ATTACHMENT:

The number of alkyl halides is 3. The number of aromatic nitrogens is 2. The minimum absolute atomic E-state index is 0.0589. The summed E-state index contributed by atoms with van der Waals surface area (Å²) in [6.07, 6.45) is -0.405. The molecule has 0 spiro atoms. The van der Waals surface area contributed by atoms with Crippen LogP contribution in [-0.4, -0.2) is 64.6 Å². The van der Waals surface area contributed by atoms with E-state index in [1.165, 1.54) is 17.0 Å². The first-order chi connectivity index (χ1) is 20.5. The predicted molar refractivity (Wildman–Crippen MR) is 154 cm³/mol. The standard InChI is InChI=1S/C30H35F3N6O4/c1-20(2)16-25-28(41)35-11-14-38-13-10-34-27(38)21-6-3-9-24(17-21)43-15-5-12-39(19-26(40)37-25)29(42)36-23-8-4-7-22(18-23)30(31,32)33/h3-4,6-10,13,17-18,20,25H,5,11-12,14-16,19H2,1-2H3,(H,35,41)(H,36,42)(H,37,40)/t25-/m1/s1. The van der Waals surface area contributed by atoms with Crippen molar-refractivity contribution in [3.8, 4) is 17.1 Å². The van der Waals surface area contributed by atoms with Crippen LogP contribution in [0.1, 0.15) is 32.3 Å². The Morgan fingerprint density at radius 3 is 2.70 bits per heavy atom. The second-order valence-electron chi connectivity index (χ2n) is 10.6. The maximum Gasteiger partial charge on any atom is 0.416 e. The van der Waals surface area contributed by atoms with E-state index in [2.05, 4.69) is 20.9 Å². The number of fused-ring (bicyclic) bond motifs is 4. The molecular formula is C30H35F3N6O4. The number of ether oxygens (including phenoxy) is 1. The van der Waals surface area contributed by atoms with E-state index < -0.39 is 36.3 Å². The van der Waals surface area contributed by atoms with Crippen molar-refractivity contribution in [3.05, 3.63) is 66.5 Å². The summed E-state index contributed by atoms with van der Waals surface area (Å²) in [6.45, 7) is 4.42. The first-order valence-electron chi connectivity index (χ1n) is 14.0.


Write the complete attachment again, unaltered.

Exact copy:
The number of alkyl halides is 3. The number of aromatic nitrogens is 2. The minimum absolute atomic E-state index is 0.0589. The summed E-state index contributed by atoms with van der Waals surface area (Å²) in [6.07, 6.45) is -0.405. The molecule has 0 spiro atoms. The van der Waals surface area contributed by atoms with Crippen LogP contribution in [-0.4, -0.2) is 64.6 Å². The van der Waals surface area contributed by atoms with E-state index in [1.165, 1.54) is 17.0 Å². The first-order chi connectivity index (χ1) is 20.5. The predicted molar refractivity (Wildman–Crippen MR) is 154 cm³/mol. The standard InChI is InChI=1S/C30H35F3N6O4/c1-20(2)16-25-28(41)35-11-14-38-13-10-34-27(38)21-6-3-9-24(17-21)43-15-5-12-39(19-26(40)37-25)29(42)36-23-8-4-7-22(18-23)30(31,32)33/h3-4,6-10,13,17-18,20,25H,5,11-12,14-16,19H2,1-2H3,(H,35,41)(H,36,42)(H,37,40)/t25-/m1/s1. The van der Waals surface area contributed by atoms with Crippen molar-refractivity contribution in [3.8, 4) is 17.1 Å². The van der Waals surface area contributed by atoms with Crippen LogP contribution in [0.1, 0.15) is 32.3 Å². The Morgan fingerprint density at radius 3 is 2.70 bits per heavy atom. The second-order valence-electron chi connectivity index (χ2n) is 10.6. The maximum Gasteiger partial charge on any atom is 0.416 e. The van der Waals surface area contributed by atoms with E-state index in [2.05, 4.69) is 20.9 Å². The number of fused-ring (bicyclic) bond motifs is 4. The molecular formula is C30H35F3N6O4. The number of ether oxygens (including phenoxy) is 1. The van der Waals surface area contributed by atoms with E-state index < -0.39 is 36.3 Å². The van der Waals surface area contributed by atoms with Crippen molar-refractivity contribution in [3.05, 3.63) is 66.5 Å². The summed E-state index contributed by atoms with van der Waals surface area (Å²) in [6.45, 7) is 4.42. The first-order valence-electron chi connectivity index (χ1n) is 14.0.